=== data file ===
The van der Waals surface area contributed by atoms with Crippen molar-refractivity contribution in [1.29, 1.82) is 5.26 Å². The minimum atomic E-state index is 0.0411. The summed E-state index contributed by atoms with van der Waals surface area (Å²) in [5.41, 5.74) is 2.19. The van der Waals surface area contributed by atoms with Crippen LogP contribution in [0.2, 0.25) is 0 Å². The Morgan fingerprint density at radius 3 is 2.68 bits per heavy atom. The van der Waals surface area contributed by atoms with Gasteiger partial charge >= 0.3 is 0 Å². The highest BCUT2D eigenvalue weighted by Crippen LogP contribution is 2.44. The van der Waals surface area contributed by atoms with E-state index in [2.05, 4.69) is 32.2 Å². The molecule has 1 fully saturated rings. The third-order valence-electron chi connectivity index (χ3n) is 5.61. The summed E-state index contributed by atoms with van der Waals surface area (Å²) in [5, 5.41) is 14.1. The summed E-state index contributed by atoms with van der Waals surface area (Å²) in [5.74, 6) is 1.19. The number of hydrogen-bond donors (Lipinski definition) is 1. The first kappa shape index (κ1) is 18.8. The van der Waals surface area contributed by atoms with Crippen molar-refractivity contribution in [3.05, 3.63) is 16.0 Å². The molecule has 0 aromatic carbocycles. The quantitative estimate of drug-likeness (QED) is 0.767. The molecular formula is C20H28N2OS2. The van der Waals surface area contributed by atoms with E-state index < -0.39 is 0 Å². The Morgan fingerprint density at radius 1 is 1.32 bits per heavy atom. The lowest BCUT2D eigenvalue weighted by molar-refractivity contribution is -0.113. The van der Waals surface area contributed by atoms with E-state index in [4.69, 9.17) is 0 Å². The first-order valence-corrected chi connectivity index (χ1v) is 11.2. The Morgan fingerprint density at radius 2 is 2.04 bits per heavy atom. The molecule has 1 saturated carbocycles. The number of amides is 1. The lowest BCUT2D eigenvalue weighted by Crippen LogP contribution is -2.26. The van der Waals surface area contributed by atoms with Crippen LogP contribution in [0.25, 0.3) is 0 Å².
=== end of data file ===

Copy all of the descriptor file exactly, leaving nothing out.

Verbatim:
The van der Waals surface area contributed by atoms with Crippen molar-refractivity contribution in [1.29, 1.82) is 5.26 Å². The minimum atomic E-state index is 0.0411. The summed E-state index contributed by atoms with van der Waals surface area (Å²) in [5.41, 5.74) is 2.19. The van der Waals surface area contributed by atoms with Crippen LogP contribution in [0.2, 0.25) is 0 Å². The Morgan fingerprint density at radius 3 is 2.68 bits per heavy atom. The van der Waals surface area contributed by atoms with Gasteiger partial charge >= 0.3 is 0 Å². The highest BCUT2D eigenvalue weighted by Crippen LogP contribution is 2.44. The van der Waals surface area contributed by atoms with E-state index in [2.05, 4.69) is 32.2 Å². The molecule has 1 fully saturated rings. The third-order valence-electron chi connectivity index (χ3n) is 5.61. The summed E-state index contributed by atoms with van der Waals surface area (Å²) in [5, 5.41) is 14.1. The summed E-state index contributed by atoms with van der Waals surface area (Å²) in [5.74, 6) is 1.19. The number of hydrogen-bond donors (Lipinski definition) is 1. The first kappa shape index (κ1) is 18.8. The van der Waals surface area contributed by atoms with Crippen molar-refractivity contribution in [3.05, 3.63) is 16.0 Å². The molecule has 0 aromatic carbocycles. The quantitative estimate of drug-likeness (QED) is 0.767. The molecular formula is C20H28N2OS2. The van der Waals surface area contributed by atoms with E-state index < -0.39 is 0 Å². The Morgan fingerprint density at radius 1 is 1.32 bits per heavy atom. The lowest BCUT2D eigenvalue weighted by molar-refractivity contribution is -0.113. The van der Waals surface area contributed by atoms with E-state index in [4.69, 9.17) is 0 Å². The first-order valence-corrected chi connectivity index (χ1v) is 11.2. The Morgan fingerprint density at radius 2 is 2.04 bits per heavy atom. The molecule has 1 saturated carbocycles. The number of amides is 1. The lowest BCUT2D eigenvalue weighted by Crippen LogP contribution is -2.26. The van der Waals surface area contributed by atoms with Crippen LogP contribution in [0.25, 0.3) is 0 Å².